Facebook has been blamed for a range of ills, from the spread of fake news to weakening democracy. A new study suggests that it is also damaging children’s mental health.
Facebook has been criticized for its products harm children, stoke division and weaken our democracy by many people.
On Capitol Hill on September 30, 2022 in Washington, DC, Antigone Davis, Facebook’s global head of safety, testifies virtually during a Senate Commerce, Science, and Transportation Subcommittee on Consumer Protection, Product Safety, and Data Security hearing on children’s online safety and mental health. Getty Images/Patrick Semansky/Pool
The Senate Commerce Committee is conducting the second of two hearings on how Facebook interacts with its younger users, with today’s session including a Facebook whistleblower.
Antigone Davis, Facebook’s global director of safety, was questioned by senators last Thursday about the firm’s applications’ influence on younger users, after an explosive revelation that claimed the corporation was aware that Facebook-owned Instagram might have a “toxic” effect on adolescent females.
“We now know that Facebook regularly prioritizes money above the safety of children online. We know it prioritizes the development of its goods above our children’s well-being “Senator Richard Blumenthal, a Democrat, said in his opening comments at the session. “And we now know that intervening to defend them is indefensibly delinquent.”
“How can we, or parents, or anybody, trust Facebook?” Blumenthal continued.
Republican Sen. Marsha Blackburn echoed Blumenthal in her opening comments aimed at Facebook, demonstrating the bipartisan pressure on this issue. “We don’t trust you with our children’s influence,” she added.
The Wall Street Journal revealed earlier this month that Facebook experts have been studying how Instagram, which it owns, impacts its millions of teenage users for the last three years. According to the findings, the platform may negatively impact mental health and body image, particularly among adolescent females.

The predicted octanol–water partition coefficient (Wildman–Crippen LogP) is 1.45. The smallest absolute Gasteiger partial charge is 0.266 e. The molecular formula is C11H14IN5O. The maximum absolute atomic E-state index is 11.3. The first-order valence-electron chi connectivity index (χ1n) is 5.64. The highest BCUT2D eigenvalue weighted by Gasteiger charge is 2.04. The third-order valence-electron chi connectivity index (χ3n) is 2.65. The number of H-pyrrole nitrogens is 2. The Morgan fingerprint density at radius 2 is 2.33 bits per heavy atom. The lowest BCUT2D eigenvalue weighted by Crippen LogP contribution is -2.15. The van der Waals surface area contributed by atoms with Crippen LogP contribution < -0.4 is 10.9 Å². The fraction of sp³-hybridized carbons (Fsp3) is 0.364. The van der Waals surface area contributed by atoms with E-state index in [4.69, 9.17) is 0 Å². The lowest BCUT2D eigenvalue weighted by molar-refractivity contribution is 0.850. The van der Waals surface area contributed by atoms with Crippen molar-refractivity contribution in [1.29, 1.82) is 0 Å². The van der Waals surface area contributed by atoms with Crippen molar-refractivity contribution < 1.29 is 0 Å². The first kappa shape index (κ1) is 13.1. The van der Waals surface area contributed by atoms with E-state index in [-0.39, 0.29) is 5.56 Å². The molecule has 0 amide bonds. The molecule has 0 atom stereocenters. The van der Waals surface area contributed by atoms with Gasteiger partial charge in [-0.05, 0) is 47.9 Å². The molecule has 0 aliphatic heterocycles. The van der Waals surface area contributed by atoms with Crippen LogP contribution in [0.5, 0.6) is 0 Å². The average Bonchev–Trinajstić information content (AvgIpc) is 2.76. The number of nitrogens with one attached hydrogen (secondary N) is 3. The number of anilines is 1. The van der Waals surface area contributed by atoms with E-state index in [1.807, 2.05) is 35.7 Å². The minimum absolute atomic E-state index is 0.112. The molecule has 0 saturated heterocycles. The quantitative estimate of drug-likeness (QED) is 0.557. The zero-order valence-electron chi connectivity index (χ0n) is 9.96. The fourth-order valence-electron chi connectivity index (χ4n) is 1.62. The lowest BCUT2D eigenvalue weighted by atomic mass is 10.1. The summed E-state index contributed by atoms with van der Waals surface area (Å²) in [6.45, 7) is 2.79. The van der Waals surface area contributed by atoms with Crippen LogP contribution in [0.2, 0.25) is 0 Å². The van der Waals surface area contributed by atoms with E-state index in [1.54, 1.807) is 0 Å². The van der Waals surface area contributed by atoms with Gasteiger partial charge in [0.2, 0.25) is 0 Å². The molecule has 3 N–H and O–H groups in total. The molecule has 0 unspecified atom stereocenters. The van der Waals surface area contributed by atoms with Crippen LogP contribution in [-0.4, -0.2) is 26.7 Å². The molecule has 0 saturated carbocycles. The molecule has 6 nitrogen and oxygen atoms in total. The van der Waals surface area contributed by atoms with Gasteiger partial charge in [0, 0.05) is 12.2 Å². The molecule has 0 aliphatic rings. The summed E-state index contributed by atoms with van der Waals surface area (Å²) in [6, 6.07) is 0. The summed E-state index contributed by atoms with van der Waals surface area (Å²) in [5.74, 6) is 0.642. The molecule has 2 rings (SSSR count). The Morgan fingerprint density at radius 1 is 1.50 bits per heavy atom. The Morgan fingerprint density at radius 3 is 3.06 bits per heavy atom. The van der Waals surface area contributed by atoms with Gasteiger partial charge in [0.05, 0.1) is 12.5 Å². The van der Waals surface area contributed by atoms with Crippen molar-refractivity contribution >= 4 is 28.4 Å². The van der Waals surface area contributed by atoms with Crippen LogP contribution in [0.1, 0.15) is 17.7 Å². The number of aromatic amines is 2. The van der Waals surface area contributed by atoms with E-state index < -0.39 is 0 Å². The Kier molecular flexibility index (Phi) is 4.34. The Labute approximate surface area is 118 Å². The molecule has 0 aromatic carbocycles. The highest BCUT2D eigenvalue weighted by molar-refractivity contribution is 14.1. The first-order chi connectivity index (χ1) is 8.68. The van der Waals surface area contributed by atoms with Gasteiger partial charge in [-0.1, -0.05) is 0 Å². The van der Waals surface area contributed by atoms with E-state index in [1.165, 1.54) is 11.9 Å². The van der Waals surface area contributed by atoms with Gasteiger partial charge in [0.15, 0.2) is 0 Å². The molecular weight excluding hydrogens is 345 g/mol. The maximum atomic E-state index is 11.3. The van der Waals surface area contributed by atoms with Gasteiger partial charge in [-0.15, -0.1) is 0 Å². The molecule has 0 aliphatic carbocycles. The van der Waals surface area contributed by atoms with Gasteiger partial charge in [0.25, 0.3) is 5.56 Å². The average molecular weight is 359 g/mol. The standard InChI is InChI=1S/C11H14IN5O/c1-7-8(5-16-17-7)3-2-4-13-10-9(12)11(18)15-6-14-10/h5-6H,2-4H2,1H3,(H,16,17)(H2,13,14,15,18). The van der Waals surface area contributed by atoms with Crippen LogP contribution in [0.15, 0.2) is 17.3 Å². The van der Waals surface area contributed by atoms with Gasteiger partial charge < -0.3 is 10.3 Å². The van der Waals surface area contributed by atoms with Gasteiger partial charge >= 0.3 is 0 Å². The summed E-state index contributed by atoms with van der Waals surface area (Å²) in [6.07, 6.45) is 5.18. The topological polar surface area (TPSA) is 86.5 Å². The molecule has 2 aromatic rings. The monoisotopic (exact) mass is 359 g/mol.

Blumenthal said that his staff set up an Instagram account for a 13-year-old girl. It was based on several readily accessible stories of severe diets and eating problems. He said that the Instagram suggestions were “exclusively filled” with profiles that encouraged self-harm and eating problems within a day. (Those accounts, according to Davis, would be in violation of Instagram’s rules, which prohibit material that promotes self-harm.)
Following the publication of the Journal article, Instagram said that it was exploring new methods to dissuade users from concentrating on their physical attractiveness. While Instagram may be a place where individuals have “bad experiences,” the business also claims that the platform offers disadvantaged people a voice and keeps friends and family connected.
“What’s been missed in this study is that, in fact, we’ve discovered that more adolescent girls find Instagram beneficial — teen girls who are suffering from these problems find Instagram helpful than not,” Davis said on Thursday. “That isn’t to say that the ones who aren’t aren’t significant to us. In fact, it is why we are doing this study.”
Davis, a mother and former teacher, pushed back on the notion that the study was a “bombshell” and said she would not commit to publishing the entire research report due to “privacy concerns.” “We’re searching for methods to release additional research,” she added.
More information regarding last week’s hearing may be found here.
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